How Much does COVID-19 Increase with Mobility? Evidence from New York and Four Other U.S. Cities
How effective are restrictions on mobility in limiting COVID-19 spread? Using zip code data across five U.S. cities, we estimate that total cases per capita decrease by 20% for every ten percentage point fall in mobility. Addressing endogeneity concerns, we instrument for travel by residential teleworkable and essential shares and find a 27% decline in cases per capita. Using panel data for NYC with week and zip code fixed effects, we estimate a decline of 17%. We find substantial spatial and temporal heterogeneity; east coast cities have stronger effects, with the largest for NYC in the pandemic’s early stages.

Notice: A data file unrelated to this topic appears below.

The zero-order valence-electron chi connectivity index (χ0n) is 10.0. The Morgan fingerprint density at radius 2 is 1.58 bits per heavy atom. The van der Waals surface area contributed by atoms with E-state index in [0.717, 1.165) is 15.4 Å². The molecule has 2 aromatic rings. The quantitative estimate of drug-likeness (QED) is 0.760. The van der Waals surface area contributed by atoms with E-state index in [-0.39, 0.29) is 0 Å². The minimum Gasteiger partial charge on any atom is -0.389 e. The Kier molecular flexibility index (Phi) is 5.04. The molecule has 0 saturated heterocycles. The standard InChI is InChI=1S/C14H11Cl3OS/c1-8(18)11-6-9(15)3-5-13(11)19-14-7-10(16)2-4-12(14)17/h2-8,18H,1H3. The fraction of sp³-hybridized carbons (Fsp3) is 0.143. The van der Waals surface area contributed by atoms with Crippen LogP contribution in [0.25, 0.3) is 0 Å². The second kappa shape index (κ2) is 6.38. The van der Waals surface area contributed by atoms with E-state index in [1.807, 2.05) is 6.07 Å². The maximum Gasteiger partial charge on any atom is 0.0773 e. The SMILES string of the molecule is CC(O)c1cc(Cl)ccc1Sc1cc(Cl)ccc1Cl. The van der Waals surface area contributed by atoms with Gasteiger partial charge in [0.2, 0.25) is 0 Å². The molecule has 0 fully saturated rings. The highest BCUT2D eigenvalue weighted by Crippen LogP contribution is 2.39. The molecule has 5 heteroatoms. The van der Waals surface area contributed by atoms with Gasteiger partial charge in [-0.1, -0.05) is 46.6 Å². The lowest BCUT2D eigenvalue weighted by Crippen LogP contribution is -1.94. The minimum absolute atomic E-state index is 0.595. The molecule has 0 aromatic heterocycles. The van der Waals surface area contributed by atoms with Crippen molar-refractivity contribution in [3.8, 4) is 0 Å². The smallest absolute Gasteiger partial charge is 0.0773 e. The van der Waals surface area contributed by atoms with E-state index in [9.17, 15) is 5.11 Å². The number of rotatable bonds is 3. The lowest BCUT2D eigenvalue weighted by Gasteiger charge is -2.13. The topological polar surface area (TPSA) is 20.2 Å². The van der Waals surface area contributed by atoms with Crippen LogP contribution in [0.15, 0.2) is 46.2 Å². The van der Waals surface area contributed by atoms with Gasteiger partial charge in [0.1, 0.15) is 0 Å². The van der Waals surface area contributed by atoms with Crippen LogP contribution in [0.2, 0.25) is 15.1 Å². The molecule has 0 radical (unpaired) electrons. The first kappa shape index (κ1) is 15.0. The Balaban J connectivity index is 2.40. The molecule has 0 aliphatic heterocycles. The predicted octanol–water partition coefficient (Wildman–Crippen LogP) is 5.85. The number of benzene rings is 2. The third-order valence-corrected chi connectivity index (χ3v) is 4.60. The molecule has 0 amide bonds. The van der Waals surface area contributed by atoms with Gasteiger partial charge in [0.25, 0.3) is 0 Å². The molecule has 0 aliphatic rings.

We thank Sam Patterson and Andrei Freund for excellent research assistance. Any errors, opinions and omissions are our own. The U.S. Department of Transportation supported this project through an inter-agency agreement with the National Science Foundation (grant 1559013). The views expressed herein are those of the authors and do not necessarily reflect the views of the National Bureau of Economic Research.
Edward L. Glaeser & Caitlin Gorback & Stephen J. Redding, 2020. "JUE insight: How much does COVID-19 increase with mobility? Evidence from New York and four other U.S. cities," Journal of Urban Economics, .